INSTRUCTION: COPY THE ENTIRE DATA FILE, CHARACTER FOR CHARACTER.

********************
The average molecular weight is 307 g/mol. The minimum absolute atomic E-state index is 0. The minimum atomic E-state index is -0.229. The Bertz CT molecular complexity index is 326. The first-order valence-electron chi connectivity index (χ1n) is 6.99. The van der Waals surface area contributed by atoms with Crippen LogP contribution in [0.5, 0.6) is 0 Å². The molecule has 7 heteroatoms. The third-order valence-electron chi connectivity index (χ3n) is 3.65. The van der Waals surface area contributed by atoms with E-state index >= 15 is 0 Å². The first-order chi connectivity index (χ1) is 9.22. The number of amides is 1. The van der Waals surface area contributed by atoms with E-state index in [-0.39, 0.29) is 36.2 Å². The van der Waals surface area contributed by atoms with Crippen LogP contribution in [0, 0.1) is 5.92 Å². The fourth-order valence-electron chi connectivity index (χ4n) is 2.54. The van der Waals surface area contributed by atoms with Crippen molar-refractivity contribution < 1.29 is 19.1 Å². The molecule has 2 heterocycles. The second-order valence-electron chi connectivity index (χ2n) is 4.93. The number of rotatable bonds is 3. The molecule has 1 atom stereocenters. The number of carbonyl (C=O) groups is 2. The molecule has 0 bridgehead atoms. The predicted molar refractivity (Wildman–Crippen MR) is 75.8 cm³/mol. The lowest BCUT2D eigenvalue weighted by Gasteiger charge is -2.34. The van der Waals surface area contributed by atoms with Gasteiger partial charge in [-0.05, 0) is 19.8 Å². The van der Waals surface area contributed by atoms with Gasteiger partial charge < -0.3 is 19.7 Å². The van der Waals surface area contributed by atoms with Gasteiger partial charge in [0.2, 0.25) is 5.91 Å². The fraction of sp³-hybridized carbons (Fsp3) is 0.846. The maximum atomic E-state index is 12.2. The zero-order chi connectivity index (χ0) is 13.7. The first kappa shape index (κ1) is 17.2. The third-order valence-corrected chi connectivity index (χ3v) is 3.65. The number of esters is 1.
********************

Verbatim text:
The average molecular weight is 307 g/mol. The minimum absolute atomic E-state index is 0. The minimum atomic E-state index is -0.229. The Bertz CT molecular complexity index is 326. The first-order valence-electron chi connectivity index (χ1n) is 6.99. The van der Waals surface area contributed by atoms with Crippen LogP contribution in [0.5, 0.6) is 0 Å². The molecule has 7 heteroatoms. The third-order valence-electron chi connectivity index (χ3n) is 3.65. The van der Waals surface area contributed by atoms with E-state index >= 15 is 0 Å². The first-order chi connectivity index (χ1) is 9.22. The number of amides is 1. The van der Waals surface area contributed by atoms with E-state index in [-0.39, 0.29) is 36.2 Å². The van der Waals surface area contributed by atoms with Crippen LogP contribution in [0, 0.1) is 5.92 Å². The fourth-order valence-electron chi connectivity index (χ4n) is 2.54. The van der Waals surface area contributed by atoms with Crippen molar-refractivity contribution < 1.29 is 19.1 Å². The molecule has 2 heterocycles. The second-order valence-electron chi connectivity index (χ2n) is 4.93. The number of rotatable bonds is 3. The molecule has 1 atom stereocenters. The number of carbonyl (C=O) groups is 2. The molecule has 0 bridgehead atoms. The predicted molar refractivity (Wildman–Crippen MR) is 75.8 cm³/mol. The lowest BCUT2D eigenvalue weighted by Gasteiger charge is -2.34. The van der Waals surface area contributed by atoms with Gasteiger partial charge in [-0.05, 0) is 19.8 Å². The van der Waals surface area contributed by atoms with Gasteiger partial charge < -0.3 is 19.7 Å². The van der Waals surface area contributed by atoms with Gasteiger partial charge in [0.2, 0.25) is 5.91 Å². The fraction of sp³-hybridized carbons (Fsp3) is 0.846. The maximum atomic E-state index is 12.2. The zero-order chi connectivity index (χ0) is 13.7. The first kappa shape index (κ1) is 17.2. The third-order valence-corrected chi connectivity index (χ3v) is 3.65. The number of esters is 1.